To the Editor:
Those who thought the arguing about Maryland’s casinos would end after the state’s voters passed Question 7 — the gambling expansion referendum — were wrong.
What the referendum actually will bring is still anyone’s guess.
As former House Speaker Nancy Pelosi once said of the so-called Obamacare healthcare reform act, we pretty much had to pass Question 7 to see what was in it.
There were questions as to how many new jobs the casino expansion would bring to Maryland. Maryland Live!, the state’s largest casino, said it would add 1,200 more people to its existing staff of 1,500.
How all of this will affect operations at Rocky Gap’s planned casino is also up in the air.
There have been requests to extend the hours during which alcohol may be served there. Lakes Entertainment, which holds the slots license at Rocky Gap, has scaled back its original plans.
Our local legislators are also concerned about the loss of conference space at the facility. Some of our local organizations that traditionally have held holiday events at Rocky Gap had to find new locations this year after being told the resort could not accommodate them.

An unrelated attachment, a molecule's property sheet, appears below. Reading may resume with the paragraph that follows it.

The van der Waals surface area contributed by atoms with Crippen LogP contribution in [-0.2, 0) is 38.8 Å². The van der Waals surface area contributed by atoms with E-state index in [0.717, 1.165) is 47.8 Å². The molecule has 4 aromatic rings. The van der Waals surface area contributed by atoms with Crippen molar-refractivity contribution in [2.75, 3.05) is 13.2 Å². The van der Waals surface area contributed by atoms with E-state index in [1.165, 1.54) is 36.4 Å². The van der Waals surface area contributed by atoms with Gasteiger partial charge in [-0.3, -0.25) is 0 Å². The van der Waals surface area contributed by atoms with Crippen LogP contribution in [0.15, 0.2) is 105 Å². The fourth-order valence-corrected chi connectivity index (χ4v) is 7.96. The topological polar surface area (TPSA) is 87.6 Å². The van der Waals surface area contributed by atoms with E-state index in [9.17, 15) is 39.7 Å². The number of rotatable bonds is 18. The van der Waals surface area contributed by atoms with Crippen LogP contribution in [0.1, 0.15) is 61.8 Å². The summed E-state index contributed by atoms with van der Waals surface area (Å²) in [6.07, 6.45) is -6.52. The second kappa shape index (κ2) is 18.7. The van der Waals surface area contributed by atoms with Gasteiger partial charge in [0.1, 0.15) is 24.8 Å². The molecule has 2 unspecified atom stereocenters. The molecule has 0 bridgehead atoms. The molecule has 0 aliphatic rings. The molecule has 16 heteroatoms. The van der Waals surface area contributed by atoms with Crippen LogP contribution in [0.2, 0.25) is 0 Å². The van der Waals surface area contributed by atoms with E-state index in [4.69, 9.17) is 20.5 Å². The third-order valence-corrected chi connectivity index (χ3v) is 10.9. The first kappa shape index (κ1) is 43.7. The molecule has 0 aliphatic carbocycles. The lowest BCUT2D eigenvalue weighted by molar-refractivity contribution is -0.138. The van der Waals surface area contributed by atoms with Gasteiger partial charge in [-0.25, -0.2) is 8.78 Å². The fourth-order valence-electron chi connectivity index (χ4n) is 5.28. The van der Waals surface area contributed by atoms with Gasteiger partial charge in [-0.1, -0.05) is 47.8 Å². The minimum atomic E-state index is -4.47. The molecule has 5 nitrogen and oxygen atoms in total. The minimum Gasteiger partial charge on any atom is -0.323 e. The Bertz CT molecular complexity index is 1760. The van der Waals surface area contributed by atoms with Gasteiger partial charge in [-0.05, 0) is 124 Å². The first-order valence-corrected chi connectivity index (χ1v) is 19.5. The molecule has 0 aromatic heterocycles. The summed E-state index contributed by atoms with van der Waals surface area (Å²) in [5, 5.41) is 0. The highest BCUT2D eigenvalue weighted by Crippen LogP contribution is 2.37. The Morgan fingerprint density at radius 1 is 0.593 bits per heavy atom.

Now, Maryland think tanks are proposing that the state charge the new National Harbor Casino a $500 million license fee instead of the current $18 million.
The casino’s expected revenue of $148 million a year was cited, as was the $50 million spent by casino owner MGM Resorts International in advertising designed to urge voters to support the casino referendum.
That’s half a billion dollars. All things considered, it’s not a bad idea. If nothing else, the money would go a long way to easing Maryland’s budget problems.
The only problem with that idea is that Maryland’s legislators are not much different from those in Washington or most other state capitals.
The more money we give them, the more ways they will find to spend it.